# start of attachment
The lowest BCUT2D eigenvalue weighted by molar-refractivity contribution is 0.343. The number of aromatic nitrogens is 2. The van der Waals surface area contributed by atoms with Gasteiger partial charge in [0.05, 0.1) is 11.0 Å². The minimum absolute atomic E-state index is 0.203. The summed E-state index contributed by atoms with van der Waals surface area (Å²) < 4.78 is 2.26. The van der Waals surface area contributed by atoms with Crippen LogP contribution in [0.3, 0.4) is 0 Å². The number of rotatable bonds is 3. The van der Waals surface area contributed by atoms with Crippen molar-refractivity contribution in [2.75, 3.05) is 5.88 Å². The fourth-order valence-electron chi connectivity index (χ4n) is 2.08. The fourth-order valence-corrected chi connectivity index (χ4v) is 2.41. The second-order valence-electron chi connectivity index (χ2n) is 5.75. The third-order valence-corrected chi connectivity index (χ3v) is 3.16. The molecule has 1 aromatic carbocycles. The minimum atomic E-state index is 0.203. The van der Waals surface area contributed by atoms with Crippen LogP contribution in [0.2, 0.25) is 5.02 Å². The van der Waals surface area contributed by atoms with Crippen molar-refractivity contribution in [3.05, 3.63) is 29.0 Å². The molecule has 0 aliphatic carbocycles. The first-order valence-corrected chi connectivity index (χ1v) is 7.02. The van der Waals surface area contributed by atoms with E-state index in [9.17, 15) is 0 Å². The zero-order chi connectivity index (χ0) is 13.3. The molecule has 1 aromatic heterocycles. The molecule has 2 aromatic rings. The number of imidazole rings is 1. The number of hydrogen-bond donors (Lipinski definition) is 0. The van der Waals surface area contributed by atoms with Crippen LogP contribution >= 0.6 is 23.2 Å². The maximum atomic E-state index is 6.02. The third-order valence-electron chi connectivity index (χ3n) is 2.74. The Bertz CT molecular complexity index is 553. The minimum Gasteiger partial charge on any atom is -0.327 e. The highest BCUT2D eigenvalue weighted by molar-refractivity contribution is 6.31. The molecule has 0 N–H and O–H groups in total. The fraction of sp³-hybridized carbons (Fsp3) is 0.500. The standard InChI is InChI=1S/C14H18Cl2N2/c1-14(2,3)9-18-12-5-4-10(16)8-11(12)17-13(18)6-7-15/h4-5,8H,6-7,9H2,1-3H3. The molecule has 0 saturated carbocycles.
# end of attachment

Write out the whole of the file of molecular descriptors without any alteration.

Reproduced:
The lowest BCUT2D eigenvalue weighted by molar-refractivity contribution is 0.343. The number of aromatic nitrogens is 2. The van der Waals surface area contributed by atoms with Gasteiger partial charge in [0.05, 0.1) is 11.0 Å². The minimum absolute atomic E-state index is 0.203. The summed E-state index contributed by atoms with van der Waals surface area (Å²) < 4.78 is 2.26. The van der Waals surface area contributed by atoms with Crippen LogP contribution in [0.3, 0.4) is 0 Å². The number of rotatable bonds is 3. The van der Waals surface area contributed by atoms with Crippen molar-refractivity contribution in [2.75, 3.05) is 5.88 Å². The fourth-order valence-electron chi connectivity index (χ4n) is 2.08. The fourth-order valence-corrected chi connectivity index (χ4v) is 2.41. The second-order valence-electron chi connectivity index (χ2n) is 5.75. The third-order valence-corrected chi connectivity index (χ3v) is 3.16. The molecule has 1 aromatic carbocycles. The minimum atomic E-state index is 0.203. The van der Waals surface area contributed by atoms with Crippen LogP contribution in [0.2, 0.25) is 5.02 Å². The van der Waals surface area contributed by atoms with Crippen molar-refractivity contribution in [3.05, 3.63) is 29.0 Å². The molecule has 0 aliphatic carbocycles. The first-order valence-corrected chi connectivity index (χ1v) is 7.02. The van der Waals surface area contributed by atoms with E-state index in [9.17, 15) is 0 Å². The zero-order chi connectivity index (χ0) is 13.3. The molecule has 1 aromatic heterocycles. The molecule has 2 aromatic rings. The number of imidazole rings is 1. The number of hydrogen-bond donors (Lipinski definition) is 0. The van der Waals surface area contributed by atoms with Crippen LogP contribution >= 0.6 is 23.2 Å². The maximum atomic E-state index is 6.02. The third-order valence-electron chi connectivity index (χ3n) is 2.74. The Bertz CT molecular complexity index is 553. The minimum Gasteiger partial charge on any atom is -0.327 e. The highest BCUT2D eigenvalue weighted by molar-refractivity contribution is 6.31. The molecule has 0 N–H and O–H groups in total. The fraction of sp³-hybridized carbons (Fsp3) is 0.500. The standard InChI is InChI=1S/C14H18Cl2N2/c1-14(2,3)9-18-12-5-4-10(16)8-11(12)17-13(18)6-7-15/h4-5,8H,6-7,9H2,1-3H3. The molecule has 0 saturated carbocycles.